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General News

Sex offender consequences in the Supreme Court – what’s ahead?

“The Supreme Court’s Mixed Signals in Packingham” is the title of a thoughtful comment by Bidish Sarma analyzing the Supreme Court’s recent decision in Packingham v. North Carolina, recently published on the American Constitution Society website.  (An early analysis of the Packingham decision by Wayne Logan appeared on this site on June 20.)  Mr. Sarma proposes that “the time has come to ask whether society’s ‘war’ on sex offenders who have already completed criminal sentences has gone too far.” Full Article

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  1. Chris F

    Great article!

    It may be better to read the original article, as this “editorial” linked above just copies most of the original and sticks in a few lines of it’s own. Here is the original:

    https://www.acslaw.org/acsblog/the-supreme-court%E2%80%99s-mixed-signals-in-packingham

    The article mimics what many of us have said here.

    It is obvious SCOTUS wants a challenge to any restrictions imposed on someone after they are out of supervision. Of course, SCOTUS also hinted in the exact same way 15 years ago in Connecticut DPS V Doe 2003 that they wanted a Substantive Due Process claim against the registry but never got one or never accepted it if they did.

    Here is my favorite part of the article that we’ve discussed a lot on here:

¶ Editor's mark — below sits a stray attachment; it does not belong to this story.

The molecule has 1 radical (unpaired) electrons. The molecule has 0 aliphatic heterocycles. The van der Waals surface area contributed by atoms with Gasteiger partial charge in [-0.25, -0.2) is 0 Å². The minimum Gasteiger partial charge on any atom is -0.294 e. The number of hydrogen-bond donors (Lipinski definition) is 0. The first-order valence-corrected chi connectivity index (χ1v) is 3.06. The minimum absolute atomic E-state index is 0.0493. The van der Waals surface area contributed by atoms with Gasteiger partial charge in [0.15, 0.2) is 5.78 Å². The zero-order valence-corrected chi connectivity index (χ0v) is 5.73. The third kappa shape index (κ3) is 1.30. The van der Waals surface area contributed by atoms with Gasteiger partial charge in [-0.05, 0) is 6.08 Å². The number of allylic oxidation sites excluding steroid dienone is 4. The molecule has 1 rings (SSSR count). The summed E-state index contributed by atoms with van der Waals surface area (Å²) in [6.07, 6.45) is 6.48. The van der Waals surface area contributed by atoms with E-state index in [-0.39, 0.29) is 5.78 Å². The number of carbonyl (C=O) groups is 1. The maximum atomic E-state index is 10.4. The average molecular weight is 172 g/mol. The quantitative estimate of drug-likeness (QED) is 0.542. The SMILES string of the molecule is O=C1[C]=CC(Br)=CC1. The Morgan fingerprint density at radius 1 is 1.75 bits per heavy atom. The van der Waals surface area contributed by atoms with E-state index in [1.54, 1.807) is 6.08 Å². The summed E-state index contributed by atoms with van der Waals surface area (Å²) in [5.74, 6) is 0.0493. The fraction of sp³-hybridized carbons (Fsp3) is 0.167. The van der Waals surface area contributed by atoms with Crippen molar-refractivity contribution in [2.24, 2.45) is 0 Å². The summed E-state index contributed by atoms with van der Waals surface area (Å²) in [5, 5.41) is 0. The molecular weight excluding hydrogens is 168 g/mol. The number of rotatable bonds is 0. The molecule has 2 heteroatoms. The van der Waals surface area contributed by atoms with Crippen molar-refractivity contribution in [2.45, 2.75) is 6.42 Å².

*****
    Justice Kennedy’s opinion hints that the justices in fact harbor concerns. In a parenthetical note, the decision referred to “the troubling fact that the law imposes severe restrictions on persons who already have served their sentence and are no longer subject to the supervision of the criminal justice system,” and observed that this fact is “not an issue before the Court.”
    *****

  2. AlexO

    Its amazing how the right information is there and its being talked about all the time, yet SCOTUS seem to live in a vacuum and continue to use false information because a case hasn’t been brought to them specifically dealing with it. That’s like if someone was sawing at a limb with the person screaming but they continue to do so because no one filed official paperwork to directly tell them that that’s bad and the reason for the sawing is falls.

  3. Thought provoking

    Wow! Thought provoking and interesting. I did not catch Justice Sotomayor’s thinking on the incorrect statistics initially, but she did use the word “inference”, which I can see being taken two ways, e.g. as in it is fact or the stat infers it is fact when actually has been disputed and is not fact. Our constitutional rights are under attack and people are finding ways to beat back the attacks.

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